‘It just takes too much energy’: Rory McIlroy promises not to respond so much to the American public
The American public will not be taken over this time. He doesn’t put his hands behind his ears. He doesn’t put his finger to his lips. No theatrically bowing and saying to the incredulous hecklers, “You’re welcome.”
“It just takes too much energy,” Rory McIlroy says with a laugh.
It was exciting while it lasted and one of the best things about Hazeltine, the last Ryder Cup in the United States in 2016, from a European perspective.
Rory McIlroy has admitted he overreacted to a rowdy American crowd in 2016
“I enjoyed it too, but the problem was I got to the back nine in my singles against Patrick Reed and I hit the wall,” he added.
“You try to keep them out and ignore them, but there are so many emotions associated with the Ryder Cup and last time I ended up reacting instead of thinking purposefully.
‘Now I’ve learned. The best thing is to stay in your little cocoon and do your own business, which is trying to win a point. I am well aware that it will be difficult enough to play against this American team.”
The eve of the Tour Championship in Atlanta and McIlroy was in good spirits playing a practice round with Sergio Garcia, who he will most certainly be working with in Whistling Straits someday.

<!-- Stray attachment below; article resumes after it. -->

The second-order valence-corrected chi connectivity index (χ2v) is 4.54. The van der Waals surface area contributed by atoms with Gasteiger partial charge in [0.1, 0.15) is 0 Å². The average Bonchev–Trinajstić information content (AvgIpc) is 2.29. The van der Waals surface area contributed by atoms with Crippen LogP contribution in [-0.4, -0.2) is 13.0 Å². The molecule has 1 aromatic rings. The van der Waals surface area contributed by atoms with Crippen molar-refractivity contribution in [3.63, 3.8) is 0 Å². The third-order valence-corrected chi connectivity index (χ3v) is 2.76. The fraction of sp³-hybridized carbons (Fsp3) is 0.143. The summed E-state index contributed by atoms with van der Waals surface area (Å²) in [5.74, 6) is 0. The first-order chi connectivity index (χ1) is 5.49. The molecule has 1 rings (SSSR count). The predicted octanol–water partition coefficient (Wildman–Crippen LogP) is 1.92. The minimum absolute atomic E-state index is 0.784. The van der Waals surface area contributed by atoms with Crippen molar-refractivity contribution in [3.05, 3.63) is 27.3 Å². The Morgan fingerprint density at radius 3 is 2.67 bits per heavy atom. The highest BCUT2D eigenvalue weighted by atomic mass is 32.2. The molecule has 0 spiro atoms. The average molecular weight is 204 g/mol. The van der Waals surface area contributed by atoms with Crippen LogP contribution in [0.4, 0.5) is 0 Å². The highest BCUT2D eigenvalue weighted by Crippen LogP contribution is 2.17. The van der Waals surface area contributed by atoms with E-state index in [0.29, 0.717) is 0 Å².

This will be McIlroy’s sixth Ryder Cup and he hasn’t missed a single session since making his debut at Celtic Manor in 2010.
This will be McIlroy’s sixth Ryder Cup and he hasn’t missed a single session since 2010
The Northern Irishman says a more measured approach to the crowd is needed this year
His importance to Europe’s odds may be greater than ever this time around, with a quarter of the team in their mid-forties and probably no more than one game a day and a few more in obviously sketchy form.
“I think with each passing Ryder Cup it becomes clear that it is getting harder to win on the road so we know there is still work to be done,” he said.
‘Why is home advantage so crucial? There are several factors. The crowd is one and then there is the course setup.
“You saw that last time in Paris, where Thomas had Bjorn set up the course to neutralize their big hitters.
“We know the flags will be in easy positions this time around and the greens will be as fast as they can be because they like to make a lot of birdies.
“But I don’t know if it should be such a big advantage. We all play in America these days, so there’s no reason we couldn’t match them.’
McIlroy hasn’t missed a single Ryder Cup session since his Celtic Manor debut
Nobody talks about Rory’s Ryder Cup record. Not even Rory himself (actually he’s just a few points behind Ian Poulter in the all-time list, having played one game less).